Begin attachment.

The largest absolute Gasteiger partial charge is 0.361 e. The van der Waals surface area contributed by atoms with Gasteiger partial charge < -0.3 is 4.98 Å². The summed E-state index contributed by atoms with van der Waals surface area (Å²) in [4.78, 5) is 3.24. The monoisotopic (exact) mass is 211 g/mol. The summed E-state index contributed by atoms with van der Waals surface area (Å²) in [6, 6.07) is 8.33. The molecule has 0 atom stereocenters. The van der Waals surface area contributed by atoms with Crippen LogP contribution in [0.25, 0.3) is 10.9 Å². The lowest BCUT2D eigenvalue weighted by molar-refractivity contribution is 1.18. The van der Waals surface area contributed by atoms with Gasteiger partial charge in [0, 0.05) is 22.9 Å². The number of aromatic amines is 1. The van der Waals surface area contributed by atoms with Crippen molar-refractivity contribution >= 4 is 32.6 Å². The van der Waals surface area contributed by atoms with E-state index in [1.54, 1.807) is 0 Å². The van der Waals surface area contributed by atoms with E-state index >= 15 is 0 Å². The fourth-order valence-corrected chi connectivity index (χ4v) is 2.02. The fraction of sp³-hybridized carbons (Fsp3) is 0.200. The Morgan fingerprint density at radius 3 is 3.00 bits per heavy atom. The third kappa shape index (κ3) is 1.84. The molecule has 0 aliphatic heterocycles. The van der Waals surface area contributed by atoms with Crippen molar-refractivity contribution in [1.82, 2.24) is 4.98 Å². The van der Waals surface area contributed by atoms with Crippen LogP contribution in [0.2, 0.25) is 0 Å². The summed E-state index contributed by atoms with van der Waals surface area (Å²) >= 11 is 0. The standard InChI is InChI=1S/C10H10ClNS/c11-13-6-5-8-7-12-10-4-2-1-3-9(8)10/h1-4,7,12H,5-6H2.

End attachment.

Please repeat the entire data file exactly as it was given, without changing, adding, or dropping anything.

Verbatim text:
The largest absolute Gasteiger partial charge is 0.361 e. The van der Waals surface area contributed by atoms with Gasteiger partial charge < -0.3 is 4.98 Å². The summed E-state index contributed by atoms with van der Waals surface area (Å²) in [4.78, 5) is 3.24. The monoisotopic (exact) mass is 211 g/mol. The summed E-state index contributed by atoms with van der Waals surface area (Å²) in [6, 6.07) is 8.33. The molecule has 0 atom stereocenters. The van der Waals surface area contributed by atoms with Crippen LogP contribution in [0.25, 0.3) is 10.9 Å². The lowest BCUT2D eigenvalue weighted by molar-refractivity contribution is 1.18. The van der Waals surface area contributed by atoms with Gasteiger partial charge in [0, 0.05) is 22.9 Å². The number of aromatic amines is 1. The van der Waals surface area contributed by atoms with Crippen molar-refractivity contribution >= 4 is 32.6 Å². The van der Waals surface area contributed by atoms with E-state index in [1.54, 1.807) is 0 Å². The van der Waals surface area contributed by atoms with E-state index >= 15 is 0 Å². The fourth-order valence-corrected chi connectivity index (χ4v) is 2.02. The fraction of sp³-hybridized carbons (Fsp3) is 0.200. The Morgan fingerprint density at radius 3 is 3.00 bits per heavy atom. The third kappa shape index (κ3) is 1.84. The molecule has 0 aliphatic heterocycles. The van der Waals surface area contributed by atoms with Crippen molar-refractivity contribution in [1.82, 2.24) is 4.98 Å². The van der Waals surface area contributed by atoms with Crippen LogP contribution in [0.2, 0.25) is 0 Å². The summed E-state index contributed by atoms with van der Waals surface area (Å²) >= 11 is 0. The standard InChI is InChI=1S/C10H10ClNS/c11-13-6-5-8-7-12-10-4-2-1-3-9(8)10/h1-4,7,12H,5-6H2.